3 Essentials for a Home Yoga Practice
Yoga is called a practice for a reason. As with any other discipline, it takes consistency. Think about it: you wouldn’t eat healthy just once a week and expect to transform your health. Same with yoga. If you want to reap incredible benefits, the key is consistency.
It doesn't have to be blood, sweat, and tears.
But you do need effort, dedication, and persistence to receive the benefits yoga has to offer. If you’re okay with just feeling blissed out after class once a week, that’s great too, but if you want to really dive in and experience sustained benefits – in other words, feeling the way you do after a class on a regular basis – then you need a consistent practice, which I define as four to times per week
However, with your busy life, getting to classes several nights a week might be a real challenge.
In that case, a home yoga practice is a great opportunity to get more time on the mat. It can supplement your classes, and you’ll notice that classes become more meaningful when you’re also practicing at home.
Most people become intimidated by this, and after teaching many students and clients how to develop a home yoga practice, I've narrowed down the three essential features of starting your own home yoga practice.
Here are the 3 Essentials for a Home Yoga Practice
1. Remember Why You Practice.
The hardest part is getting started, and you’re going to have to overcome resistance, excuses, and pure laziness to get on your mat. So we need to be clear on what will get you on your mat.
What motivates you to get to the mat? Is it because your body feels light and energized after practice? Because you feel less stressed? Because you’re much more compassionate with your loved ones and more patient with your children?
If you connect with your why; you’ll find more motivation to get to the mat. Don’t focus on the steps (such as I have to sweep the floor, change clothes, get out the mat, find the props, etc). Focus on the end results, how you'll feel after your practice, and the sensations that keep you returning to the mat.
And soon you’ll be called to your mat, instead of having to drag yourself there.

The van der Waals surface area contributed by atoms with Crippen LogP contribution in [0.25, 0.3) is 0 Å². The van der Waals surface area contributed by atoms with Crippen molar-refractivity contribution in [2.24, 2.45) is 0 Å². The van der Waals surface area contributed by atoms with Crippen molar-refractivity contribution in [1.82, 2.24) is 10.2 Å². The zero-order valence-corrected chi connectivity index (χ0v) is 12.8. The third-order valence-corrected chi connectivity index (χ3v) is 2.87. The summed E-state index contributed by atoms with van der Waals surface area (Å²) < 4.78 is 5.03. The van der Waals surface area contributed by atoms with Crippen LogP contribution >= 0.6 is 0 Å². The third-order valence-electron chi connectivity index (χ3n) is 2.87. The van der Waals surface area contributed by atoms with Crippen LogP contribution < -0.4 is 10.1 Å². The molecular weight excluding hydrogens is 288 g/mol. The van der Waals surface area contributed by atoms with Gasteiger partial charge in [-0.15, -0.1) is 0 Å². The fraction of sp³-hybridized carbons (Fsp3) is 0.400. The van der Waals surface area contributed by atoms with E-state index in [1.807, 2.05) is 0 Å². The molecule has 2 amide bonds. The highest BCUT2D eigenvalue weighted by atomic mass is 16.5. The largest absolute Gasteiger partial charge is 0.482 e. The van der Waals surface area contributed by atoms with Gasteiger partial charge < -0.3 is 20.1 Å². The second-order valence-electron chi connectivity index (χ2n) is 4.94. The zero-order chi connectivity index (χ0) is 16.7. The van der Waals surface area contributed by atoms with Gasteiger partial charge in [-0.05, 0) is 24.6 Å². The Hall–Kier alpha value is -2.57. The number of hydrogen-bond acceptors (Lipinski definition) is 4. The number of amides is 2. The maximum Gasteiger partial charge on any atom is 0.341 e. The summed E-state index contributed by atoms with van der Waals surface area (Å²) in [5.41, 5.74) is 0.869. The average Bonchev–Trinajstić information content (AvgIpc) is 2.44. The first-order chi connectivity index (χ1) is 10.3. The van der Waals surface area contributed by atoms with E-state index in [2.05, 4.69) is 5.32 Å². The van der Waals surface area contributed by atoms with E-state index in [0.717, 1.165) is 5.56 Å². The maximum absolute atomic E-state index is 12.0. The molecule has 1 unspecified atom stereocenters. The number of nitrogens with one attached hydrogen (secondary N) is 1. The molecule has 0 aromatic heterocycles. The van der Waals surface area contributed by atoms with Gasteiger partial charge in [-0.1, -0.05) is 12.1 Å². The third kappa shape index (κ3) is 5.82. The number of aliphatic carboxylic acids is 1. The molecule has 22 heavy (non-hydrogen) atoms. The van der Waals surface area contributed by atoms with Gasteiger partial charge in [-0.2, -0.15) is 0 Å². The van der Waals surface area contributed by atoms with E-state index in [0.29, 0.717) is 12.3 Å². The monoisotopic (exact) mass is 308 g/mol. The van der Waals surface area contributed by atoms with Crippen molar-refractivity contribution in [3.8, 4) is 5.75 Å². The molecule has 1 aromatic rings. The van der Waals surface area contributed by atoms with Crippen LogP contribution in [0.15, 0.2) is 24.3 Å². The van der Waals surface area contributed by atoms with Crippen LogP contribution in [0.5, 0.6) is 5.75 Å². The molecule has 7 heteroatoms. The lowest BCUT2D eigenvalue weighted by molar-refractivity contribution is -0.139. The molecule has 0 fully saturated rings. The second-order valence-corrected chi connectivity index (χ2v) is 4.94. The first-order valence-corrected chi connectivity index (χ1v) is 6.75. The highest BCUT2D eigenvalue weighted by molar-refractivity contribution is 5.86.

2. It only Takes 10-20 Minutes.
Seriously. Sound too good to be true? I tell you this with absolute confidence because of my experience with students and clients. If you practice regularly (four to five times per week) for 10-20 minutes, you'll compound the benefits you’re receiving from yoga.
Make it easy to succeed in your home yoga practice. Do a few shoulder openers after time at the computer. After your commute, do a few hip-openers. Stretch your hamstrings after exercise.
And celebrate each and every time you do yoga because it is adding up and your practice is changing you, your relationships, and the world.
3. Move with your Breath.
Another obstacle students face when beginning a home yoga practice is fear of injury or “not doing it right.” This is understandable, but we have to remember that yoga is a practice of self-inquiry. And without quiet time alone to practice, we’re missing a valuable opportunity to do the real work of yoga.
To stay safe, your ultimate alignment principle is to move with your breath. When I practice, I try to move with my breath so my breath guides my movement. Most injuries occur when the breath stops, usually in transition or while over-exerting.
One of the first things students often love about their home yoga practice is the feeling that their breath comes much more naturally and they are much more attuned with their breath during their home practice. This awareness not only makes the practice more safe, but also more effective, as a meaningful connection to your breath will greatly influence the quality of your practice.
Over they years of practice and teaching, I’ve realized that it doesn’t take much, but it take consistency. You don’t need to do a hard or intense practice, but you do need to practice, to keep imprinting the alignment, wisdom, and experience of yoga into the very fabric of your being, until you’re not just doing yoga, you’re being yoga.
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